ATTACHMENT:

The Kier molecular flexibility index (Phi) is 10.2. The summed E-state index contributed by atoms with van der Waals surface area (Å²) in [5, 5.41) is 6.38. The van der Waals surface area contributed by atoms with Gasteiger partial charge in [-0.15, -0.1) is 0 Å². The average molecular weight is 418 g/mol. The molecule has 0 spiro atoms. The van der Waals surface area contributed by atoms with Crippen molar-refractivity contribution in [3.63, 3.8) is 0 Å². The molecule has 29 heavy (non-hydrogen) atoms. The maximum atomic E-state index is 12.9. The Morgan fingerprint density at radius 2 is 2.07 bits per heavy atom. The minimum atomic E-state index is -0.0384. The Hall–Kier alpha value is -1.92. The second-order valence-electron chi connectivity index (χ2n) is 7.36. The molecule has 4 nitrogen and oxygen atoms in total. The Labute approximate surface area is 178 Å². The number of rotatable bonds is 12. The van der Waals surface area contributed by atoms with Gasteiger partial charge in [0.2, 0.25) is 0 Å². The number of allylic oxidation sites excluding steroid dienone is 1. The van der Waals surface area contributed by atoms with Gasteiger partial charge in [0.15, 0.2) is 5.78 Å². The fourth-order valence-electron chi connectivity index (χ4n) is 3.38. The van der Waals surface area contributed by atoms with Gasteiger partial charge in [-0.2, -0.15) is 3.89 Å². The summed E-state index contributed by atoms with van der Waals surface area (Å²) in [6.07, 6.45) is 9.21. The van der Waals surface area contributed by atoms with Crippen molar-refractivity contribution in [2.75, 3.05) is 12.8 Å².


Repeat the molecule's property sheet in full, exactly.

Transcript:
The Kier molecular flexibility index (Phi) is 10.2. The summed E-state index contributed by atoms with van der Waals surface area (Å²) in [5, 5.41) is 6.38. The van der Waals surface area contributed by atoms with Gasteiger partial charge in [-0.15, -0.1) is 0 Å². The average molecular weight is 418 g/mol. The molecule has 0 spiro atoms. The van der Waals surface area contributed by atoms with Crippen molar-refractivity contribution in [3.63, 3.8) is 0 Å². The molecule has 29 heavy (non-hydrogen) atoms. The maximum atomic E-state index is 12.9. The Morgan fingerprint density at radius 2 is 2.07 bits per heavy atom. The minimum atomic E-state index is -0.0384. The Hall–Kier alpha value is -1.92. The second-order valence-electron chi connectivity index (χ2n) is 7.36. The molecule has 4 nitrogen and oxygen atoms in total. The Labute approximate surface area is 178 Å². The number of rotatable bonds is 12. The van der Waals surface area contributed by atoms with Gasteiger partial charge in [0.2, 0.25) is 0 Å². The number of allylic oxidation sites excluding steroid dienone is 1. The van der Waals surface area contributed by atoms with Gasteiger partial charge in [0.15, 0.2) is 5.78 Å². The fourth-order valence-electron chi connectivity index (χ4n) is 3.38. The van der Waals surface area contributed by atoms with Gasteiger partial charge in [-0.2, -0.15) is 3.89 Å². The summed E-state index contributed by atoms with van der Waals surface area (Å²) in [6.07, 6.45) is 9.21. The van der Waals surface area contributed by atoms with Crippen molar-refractivity contribution in [2.75, 3.05) is 12.8 Å².